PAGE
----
Louisville announces $12M settlement, police reforms in wake of Breonna Taylor shooting

Andrew Wolfson, Darcy Costello and Tessa Duvall, Louisville Courier Journal

 


The settlement was announced at a 2 p.m. press conference at Mayor Fischer's office, with Taylor's family and attorneys Ben Crump, Sam Aguiar and Lonita Baker.

In addition to the payment, the deal includes several policing reforms, including a requirement that commanders approve all search warrants before they go to a judge. The accord also provides housing credits to officers who agree to live within the city, and it would seek the authority for drug and alcohol testing of officers involved in any shooting.

Sam Aguiar, an attorney for Taylor's family, said the city's handling of the case has been slow and frustrating. But, Aguiar said he hopes Metro Government's willingness to discuss significant police reforms is "a turning point."

A large settlement in the civil suit brought by Taylor's family comes as a Jefferson County grand jury may hear the criminal case as soon as this week. Kentucky Attorney General Daniel Cameron is spearheading the criminal investigation. 

The grand jury would decide whether criminal charges should be filed against any of the three officers involved in her shooting death March 13 during a search for drugs, cash and other evidence in her South End apartment that went awry.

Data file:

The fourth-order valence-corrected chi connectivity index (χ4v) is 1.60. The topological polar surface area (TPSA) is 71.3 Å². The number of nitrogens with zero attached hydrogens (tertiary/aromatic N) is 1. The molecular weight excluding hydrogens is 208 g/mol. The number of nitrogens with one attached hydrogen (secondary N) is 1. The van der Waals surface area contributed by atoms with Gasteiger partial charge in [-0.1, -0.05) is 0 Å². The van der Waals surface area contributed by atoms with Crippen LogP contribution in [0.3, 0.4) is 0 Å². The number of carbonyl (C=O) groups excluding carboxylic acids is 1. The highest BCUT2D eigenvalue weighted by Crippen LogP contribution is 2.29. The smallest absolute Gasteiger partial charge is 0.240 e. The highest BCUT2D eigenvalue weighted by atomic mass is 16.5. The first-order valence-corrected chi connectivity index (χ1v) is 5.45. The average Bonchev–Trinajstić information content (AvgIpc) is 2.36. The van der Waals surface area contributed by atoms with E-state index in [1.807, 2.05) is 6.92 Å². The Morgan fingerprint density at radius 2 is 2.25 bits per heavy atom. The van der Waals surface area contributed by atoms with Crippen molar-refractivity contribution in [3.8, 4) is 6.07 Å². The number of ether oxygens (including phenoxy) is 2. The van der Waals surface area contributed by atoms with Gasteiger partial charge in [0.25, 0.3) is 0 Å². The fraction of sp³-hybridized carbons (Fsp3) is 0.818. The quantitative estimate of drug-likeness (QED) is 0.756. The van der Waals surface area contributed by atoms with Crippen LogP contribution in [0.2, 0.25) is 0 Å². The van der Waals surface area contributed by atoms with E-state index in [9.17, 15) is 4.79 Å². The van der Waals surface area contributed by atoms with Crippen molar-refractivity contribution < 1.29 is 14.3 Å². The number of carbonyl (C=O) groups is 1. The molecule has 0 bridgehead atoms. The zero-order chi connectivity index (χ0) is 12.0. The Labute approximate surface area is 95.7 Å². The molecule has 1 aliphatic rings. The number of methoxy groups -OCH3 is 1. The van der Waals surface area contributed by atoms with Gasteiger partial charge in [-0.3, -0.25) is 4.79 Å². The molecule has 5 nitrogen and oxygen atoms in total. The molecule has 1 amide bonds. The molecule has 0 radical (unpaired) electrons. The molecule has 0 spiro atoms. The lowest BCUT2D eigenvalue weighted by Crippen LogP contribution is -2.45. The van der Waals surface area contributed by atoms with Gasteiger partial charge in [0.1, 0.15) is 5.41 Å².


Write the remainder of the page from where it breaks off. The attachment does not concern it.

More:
Taylor, 26, was shot and killed after Louisville Metro Police officers broke down her apartment door March 13 to serve a signed no-knock search warrant in connection with a narcotics investigation centered 10 miles away. 

Police say they knocked and announced their presence, but Taylor's boyfriend, Kenneth Walker, said he and Taylor didn't know who was pounding on the door. When police battered in the door, Walker fired what he later called a warning shot. Police say it struck Sgt. Jonathan Mattingly in the thigh. Mattingly and two other officers — detectives Brett Hankison and Myles Cosgrove — returned fire. Taylor was hit five times and died in her hallway. 

Hankison has been fired while Cosgrove and Mattingly remain on administrative reassignment.

The suit was filed April 27 and named the three officers as defendants.

It alleges Taylor's life was wrongfully taken, that police used excessive force and the search was grossly negligent.

An amended complaint filed about two months later additionally claimed Taylor's death was the result of Louisville police's effort to clear out a block for gentrification, and the newly formed Place-Based Investigations unit consisted of "rogue police" who violated "all levels of policy, protocol and policing standards."

City officials vehemently denied the accusations that gentrification played any role in the narcotics investigation. 

The case picked up steam and media coverage in May when local attorneys for the estate, Sam Aguiar and Lonita Baker, were joined by Florida-based attorney Ben Crump. He has represented Black Americans killed in controversial shootings, including Trayvon Martin, Mike Brown Jr. and Tamir Rice. 

"LMPD has tried to sweep this under the rug," Aguiar said at the time. "The family right now has a very understandable desire to know the full circumstance of what went on that night."

Taylor's family alleged in the suit the warrant served at Taylor's apartment was targeted at Jamarcus Glover, a convicted drug dealer had been located by police at a drug house 10 miles away before the warrant was served on Taylor's residence.

warrant listed Taylor's name and address, but the main narcotics investigation was centered around Glover and co-defendants' alleged trafficking on Elliott Avenue in Louisville's Russell neighborhood.